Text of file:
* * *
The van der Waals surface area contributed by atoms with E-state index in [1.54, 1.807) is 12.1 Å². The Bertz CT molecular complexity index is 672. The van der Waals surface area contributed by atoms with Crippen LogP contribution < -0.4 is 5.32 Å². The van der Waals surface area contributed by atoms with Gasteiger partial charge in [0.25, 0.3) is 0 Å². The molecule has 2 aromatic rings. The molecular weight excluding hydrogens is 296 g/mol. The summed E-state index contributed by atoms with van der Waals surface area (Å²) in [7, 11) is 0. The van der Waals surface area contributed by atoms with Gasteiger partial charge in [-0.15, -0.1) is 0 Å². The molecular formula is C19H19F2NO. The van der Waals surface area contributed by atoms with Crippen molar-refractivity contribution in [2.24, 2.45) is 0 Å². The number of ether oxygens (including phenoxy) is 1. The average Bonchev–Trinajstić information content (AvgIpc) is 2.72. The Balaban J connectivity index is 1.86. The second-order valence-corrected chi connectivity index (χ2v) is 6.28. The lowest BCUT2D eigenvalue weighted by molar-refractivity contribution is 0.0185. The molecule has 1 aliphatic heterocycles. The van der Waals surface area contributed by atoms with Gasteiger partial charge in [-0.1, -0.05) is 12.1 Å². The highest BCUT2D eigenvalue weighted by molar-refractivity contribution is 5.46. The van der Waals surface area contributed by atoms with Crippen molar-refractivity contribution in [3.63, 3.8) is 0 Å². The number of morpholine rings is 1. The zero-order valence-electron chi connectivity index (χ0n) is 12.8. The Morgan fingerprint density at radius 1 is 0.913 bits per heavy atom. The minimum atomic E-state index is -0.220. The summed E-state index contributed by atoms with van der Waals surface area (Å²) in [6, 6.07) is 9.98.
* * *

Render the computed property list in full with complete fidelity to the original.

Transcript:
The van der Waals surface area contributed by atoms with E-state index in [1.54, 1.807) is 12.1 Å². The Bertz CT molecular complexity index is 672. The van der Waals surface area contributed by atoms with Crippen LogP contribution < -0.4 is 5.32 Å². The van der Waals surface area contributed by atoms with Gasteiger partial charge in [0.25, 0.3) is 0 Å². The molecule has 2 aromatic rings. The molecular weight excluding hydrogens is 296 g/mol. The summed E-state index contributed by atoms with van der Waals surface area (Å²) in [7, 11) is 0. The van der Waals surface area contributed by atoms with Gasteiger partial charge in [-0.15, -0.1) is 0 Å². The molecular formula is C19H19F2NO. The van der Waals surface area contributed by atoms with Crippen molar-refractivity contribution in [2.24, 2.45) is 0 Å². The number of ether oxygens (including phenoxy) is 1. The average Bonchev–Trinajstić information content (AvgIpc) is 2.72. The Balaban J connectivity index is 1.86. The second-order valence-corrected chi connectivity index (χ2v) is 6.28. The lowest BCUT2D eigenvalue weighted by molar-refractivity contribution is 0.0185. The molecule has 1 aliphatic heterocycles. The van der Waals surface area contributed by atoms with Gasteiger partial charge in [-0.1, -0.05) is 12.1 Å². The highest BCUT2D eigenvalue weighted by molar-refractivity contribution is 5.46. The van der Waals surface area contributed by atoms with Crippen molar-refractivity contribution in [3.63, 3.8) is 0 Å². The number of morpholine rings is 1. The zero-order valence-electron chi connectivity index (χ0n) is 12.8. The Morgan fingerprint density at radius 1 is 0.913 bits per heavy atom. The minimum atomic E-state index is -0.220. The summed E-state index contributed by atoms with van der Waals surface area (Å²) in [6, 6.07) is 9.98.